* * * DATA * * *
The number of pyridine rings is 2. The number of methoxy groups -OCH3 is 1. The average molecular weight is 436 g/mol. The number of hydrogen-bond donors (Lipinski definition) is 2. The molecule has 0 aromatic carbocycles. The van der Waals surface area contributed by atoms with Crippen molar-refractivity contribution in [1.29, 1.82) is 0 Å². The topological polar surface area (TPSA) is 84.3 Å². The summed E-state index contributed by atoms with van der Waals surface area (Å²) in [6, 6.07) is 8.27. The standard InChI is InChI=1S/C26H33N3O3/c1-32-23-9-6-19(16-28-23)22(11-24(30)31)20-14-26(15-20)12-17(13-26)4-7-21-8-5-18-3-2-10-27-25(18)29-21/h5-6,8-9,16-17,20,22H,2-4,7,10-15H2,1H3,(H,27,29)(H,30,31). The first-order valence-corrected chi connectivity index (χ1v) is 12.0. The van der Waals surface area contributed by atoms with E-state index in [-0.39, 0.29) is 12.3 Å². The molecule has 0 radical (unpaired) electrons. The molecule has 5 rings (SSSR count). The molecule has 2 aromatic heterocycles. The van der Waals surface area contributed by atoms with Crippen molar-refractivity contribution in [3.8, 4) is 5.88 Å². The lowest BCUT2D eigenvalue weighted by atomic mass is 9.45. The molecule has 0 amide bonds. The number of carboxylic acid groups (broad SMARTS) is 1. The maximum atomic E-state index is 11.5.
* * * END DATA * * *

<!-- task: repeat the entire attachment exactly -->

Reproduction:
The number of pyridine rings is 2. The number of methoxy groups -OCH3 is 1. The average molecular weight is 436 g/mol. The number of hydrogen-bond donors (Lipinski definition) is 2. The molecule has 0 aromatic carbocycles. The van der Waals surface area contributed by atoms with Crippen molar-refractivity contribution in [1.29, 1.82) is 0 Å². The topological polar surface area (TPSA) is 84.3 Å². The summed E-state index contributed by atoms with van der Waals surface area (Å²) in [6, 6.07) is 8.27. The standard InChI is InChI=1S/C26H33N3O3/c1-32-23-9-6-19(16-28-23)22(11-24(30)31)20-14-26(15-20)12-17(13-26)4-7-21-8-5-18-3-2-10-27-25(18)29-21/h5-6,8-9,16-17,20,22H,2-4,7,10-15H2,1H3,(H,27,29)(H,30,31). The first-order valence-corrected chi connectivity index (χ1v) is 12.0. The van der Waals surface area contributed by atoms with E-state index in [-0.39, 0.29) is 12.3 Å². The molecule has 0 radical (unpaired) electrons. The molecule has 5 rings (SSSR count). The molecule has 2 aromatic heterocycles. The van der Waals surface area contributed by atoms with Crippen molar-refractivity contribution in [3.8, 4) is 5.88 Å². The lowest BCUT2D eigenvalue weighted by atomic mass is 9.45. The molecule has 0 amide bonds. The number of carboxylic acid groups (broad SMARTS) is 1. The maximum atomic E-state index is 11.5.